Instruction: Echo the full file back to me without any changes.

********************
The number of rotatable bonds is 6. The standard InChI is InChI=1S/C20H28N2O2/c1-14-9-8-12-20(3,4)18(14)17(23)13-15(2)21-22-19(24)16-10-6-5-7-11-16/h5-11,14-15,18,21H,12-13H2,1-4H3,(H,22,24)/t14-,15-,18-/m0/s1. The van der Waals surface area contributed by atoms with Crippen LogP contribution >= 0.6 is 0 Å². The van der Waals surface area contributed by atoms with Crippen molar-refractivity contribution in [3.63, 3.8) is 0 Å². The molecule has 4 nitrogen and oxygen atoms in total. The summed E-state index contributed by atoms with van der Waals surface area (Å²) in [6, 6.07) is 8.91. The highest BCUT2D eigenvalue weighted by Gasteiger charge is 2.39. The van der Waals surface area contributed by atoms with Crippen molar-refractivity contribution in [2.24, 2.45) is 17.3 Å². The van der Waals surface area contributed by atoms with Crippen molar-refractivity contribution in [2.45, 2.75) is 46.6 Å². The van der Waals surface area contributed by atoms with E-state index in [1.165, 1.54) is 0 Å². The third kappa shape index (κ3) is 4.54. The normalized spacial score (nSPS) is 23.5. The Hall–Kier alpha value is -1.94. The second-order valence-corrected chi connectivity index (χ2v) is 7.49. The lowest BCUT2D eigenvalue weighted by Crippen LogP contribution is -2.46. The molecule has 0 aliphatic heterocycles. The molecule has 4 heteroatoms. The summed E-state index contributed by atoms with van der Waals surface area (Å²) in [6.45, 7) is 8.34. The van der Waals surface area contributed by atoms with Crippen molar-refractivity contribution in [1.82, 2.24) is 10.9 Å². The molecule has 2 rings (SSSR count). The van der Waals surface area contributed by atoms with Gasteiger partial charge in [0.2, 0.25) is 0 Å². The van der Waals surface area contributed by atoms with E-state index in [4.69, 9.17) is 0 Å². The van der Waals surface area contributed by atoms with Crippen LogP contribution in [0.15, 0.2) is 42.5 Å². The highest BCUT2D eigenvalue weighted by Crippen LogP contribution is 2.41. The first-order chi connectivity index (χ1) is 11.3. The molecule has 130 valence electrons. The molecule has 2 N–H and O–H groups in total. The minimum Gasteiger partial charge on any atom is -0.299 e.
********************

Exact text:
The number of rotatable bonds is 6. The standard InChI is InChI=1S/C20H28N2O2/c1-14-9-8-12-20(3,4)18(14)17(23)13-15(2)21-22-19(24)16-10-6-5-7-11-16/h5-11,14-15,18,21H,12-13H2,1-4H3,(H,22,24)/t14-,15-,18-/m0/s1. The van der Waals surface area contributed by atoms with Crippen LogP contribution >= 0.6 is 0 Å². The van der Waals surface area contributed by atoms with Crippen molar-refractivity contribution in [3.63, 3.8) is 0 Å². The molecule has 4 nitrogen and oxygen atoms in total. The summed E-state index contributed by atoms with van der Waals surface area (Å²) in [6, 6.07) is 8.91. The highest BCUT2D eigenvalue weighted by Gasteiger charge is 2.39. The van der Waals surface area contributed by atoms with Crippen molar-refractivity contribution in [2.24, 2.45) is 17.3 Å². The van der Waals surface area contributed by atoms with Crippen molar-refractivity contribution in [2.45, 2.75) is 46.6 Å². The van der Waals surface area contributed by atoms with E-state index in [1.165, 1.54) is 0 Å². The third kappa shape index (κ3) is 4.54. The normalized spacial score (nSPS) is 23.5. The Hall–Kier alpha value is -1.94. The second-order valence-corrected chi connectivity index (χ2v) is 7.49. The lowest BCUT2D eigenvalue weighted by Crippen LogP contribution is -2.46. The molecule has 0 aliphatic heterocycles. The molecule has 4 heteroatoms. The summed E-state index contributed by atoms with van der Waals surface area (Å²) in [6.45, 7) is 8.34. The van der Waals surface area contributed by atoms with Crippen molar-refractivity contribution in [1.82, 2.24) is 10.9 Å². The molecule has 2 rings (SSSR count). The van der Waals surface area contributed by atoms with Gasteiger partial charge in [0.2, 0.25) is 0 Å². The van der Waals surface area contributed by atoms with E-state index in [4.69, 9.17) is 0 Å². The van der Waals surface area contributed by atoms with Crippen LogP contribution in [0.15, 0.2) is 42.5 Å². The highest BCUT2D eigenvalue weighted by Crippen LogP contribution is 2.41. The first-order chi connectivity index (χ1) is 11.3. The molecule has 130 valence electrons. The molecule has 2 N–H and O–H groups in total. The minimum Gasteiger partial charge on any atom is -0.299 e.